Going barefoot in soft Spring grass was a favorite experience when I was a child...until I discovered bees & bee stings. After that, I was a little more careful about where I walked without shoes.
It felt a lot like stepping on a piece of glass. Mom made a paste of baking soda and water and had it on the sting within minutes of the incident, and it sure seemed to help cool the burn. Unfortunately, I'm one of those allergic to bee stings, so we had about ten days of home treatment to take care of it.
Naturally, that meant keeping the swollen foot up, and it also meant soaking it in warm epsom's salt water. That felt great, especially when the pins and needles sensation came along. Both of these treatments probably saved me a lot of pain.
Baking powder paste can help pull some of the poison out of the sting. It's not the only thing that can. The only use for tobacco I've ever had was as an emergency pulling agent. Damp tobacco placed over the sting may also pull some of the venom out.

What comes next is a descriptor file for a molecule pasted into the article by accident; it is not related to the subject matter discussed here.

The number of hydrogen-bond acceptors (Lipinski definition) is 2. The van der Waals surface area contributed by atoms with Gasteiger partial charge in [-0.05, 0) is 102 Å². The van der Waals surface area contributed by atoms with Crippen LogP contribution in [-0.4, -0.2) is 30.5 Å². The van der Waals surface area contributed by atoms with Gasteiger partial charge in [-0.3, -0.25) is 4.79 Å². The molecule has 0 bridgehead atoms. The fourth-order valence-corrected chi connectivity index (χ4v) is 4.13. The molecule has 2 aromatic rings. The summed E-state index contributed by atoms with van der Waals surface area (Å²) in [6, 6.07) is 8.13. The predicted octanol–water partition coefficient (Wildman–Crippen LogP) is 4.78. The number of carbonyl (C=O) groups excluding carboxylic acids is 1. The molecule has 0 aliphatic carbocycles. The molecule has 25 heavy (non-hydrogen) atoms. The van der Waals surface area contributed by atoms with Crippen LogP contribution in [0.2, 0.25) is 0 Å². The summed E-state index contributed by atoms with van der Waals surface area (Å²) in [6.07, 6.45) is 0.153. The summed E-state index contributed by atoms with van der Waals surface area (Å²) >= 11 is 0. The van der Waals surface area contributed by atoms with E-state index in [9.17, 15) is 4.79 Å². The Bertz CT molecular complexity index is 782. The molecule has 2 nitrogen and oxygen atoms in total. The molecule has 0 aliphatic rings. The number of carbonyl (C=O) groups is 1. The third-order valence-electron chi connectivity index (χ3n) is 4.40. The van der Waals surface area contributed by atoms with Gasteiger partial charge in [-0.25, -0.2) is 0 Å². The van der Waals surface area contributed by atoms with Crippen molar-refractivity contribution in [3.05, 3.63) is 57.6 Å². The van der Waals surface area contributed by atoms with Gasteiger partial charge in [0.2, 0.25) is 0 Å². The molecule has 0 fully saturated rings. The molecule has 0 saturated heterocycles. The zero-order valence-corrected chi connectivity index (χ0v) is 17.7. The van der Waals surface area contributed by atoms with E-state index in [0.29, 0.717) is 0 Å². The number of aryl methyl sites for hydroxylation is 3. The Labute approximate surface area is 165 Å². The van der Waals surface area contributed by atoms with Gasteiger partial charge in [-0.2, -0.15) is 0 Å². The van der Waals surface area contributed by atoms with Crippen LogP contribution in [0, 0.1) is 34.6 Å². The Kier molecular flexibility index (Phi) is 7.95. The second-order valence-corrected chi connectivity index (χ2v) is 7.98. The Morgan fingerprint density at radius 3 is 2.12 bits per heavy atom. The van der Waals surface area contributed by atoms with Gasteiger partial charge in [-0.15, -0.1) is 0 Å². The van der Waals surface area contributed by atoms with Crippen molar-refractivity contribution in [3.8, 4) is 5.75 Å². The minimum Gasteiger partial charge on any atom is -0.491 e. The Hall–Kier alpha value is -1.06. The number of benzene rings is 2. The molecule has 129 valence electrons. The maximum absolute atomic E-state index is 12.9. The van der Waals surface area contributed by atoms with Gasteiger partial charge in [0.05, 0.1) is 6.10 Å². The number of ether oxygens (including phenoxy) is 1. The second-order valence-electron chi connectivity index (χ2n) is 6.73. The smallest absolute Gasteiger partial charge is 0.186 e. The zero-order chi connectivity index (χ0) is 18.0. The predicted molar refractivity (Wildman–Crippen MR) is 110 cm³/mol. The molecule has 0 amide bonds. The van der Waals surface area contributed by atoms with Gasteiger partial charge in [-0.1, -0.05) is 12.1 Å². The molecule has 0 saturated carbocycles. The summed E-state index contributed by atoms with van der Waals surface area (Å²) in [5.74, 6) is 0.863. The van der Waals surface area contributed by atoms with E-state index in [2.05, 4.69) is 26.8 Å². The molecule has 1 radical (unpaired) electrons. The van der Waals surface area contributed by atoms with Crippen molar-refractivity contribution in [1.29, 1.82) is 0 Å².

Insect bites may be helped by baking soda as well. For those not allergic, camphorated oil is another useful product found in many homes. My grandparents believed in the use of meat tenderizer for the irritation and itchiness.
There is at least one insect bite that may require more effort. If you've never been bitten by chiggers, count yourself lucky. The intense itching can require a round of prednisone to survive. One thing you can do is to paint each of the bites with nail polish. While I've been known to use the first bottle at hand, you may want to invest in a bottle of clear polish for this purpose.
It is possible to prevent bites from occurring, or at least to make them fewer and farther between. Eating certain foods and spices may make your sweat to much for the bugs. Cayenne, marjoram, ginger and marjoram are four that could be useful.
Mary Bodel, MH
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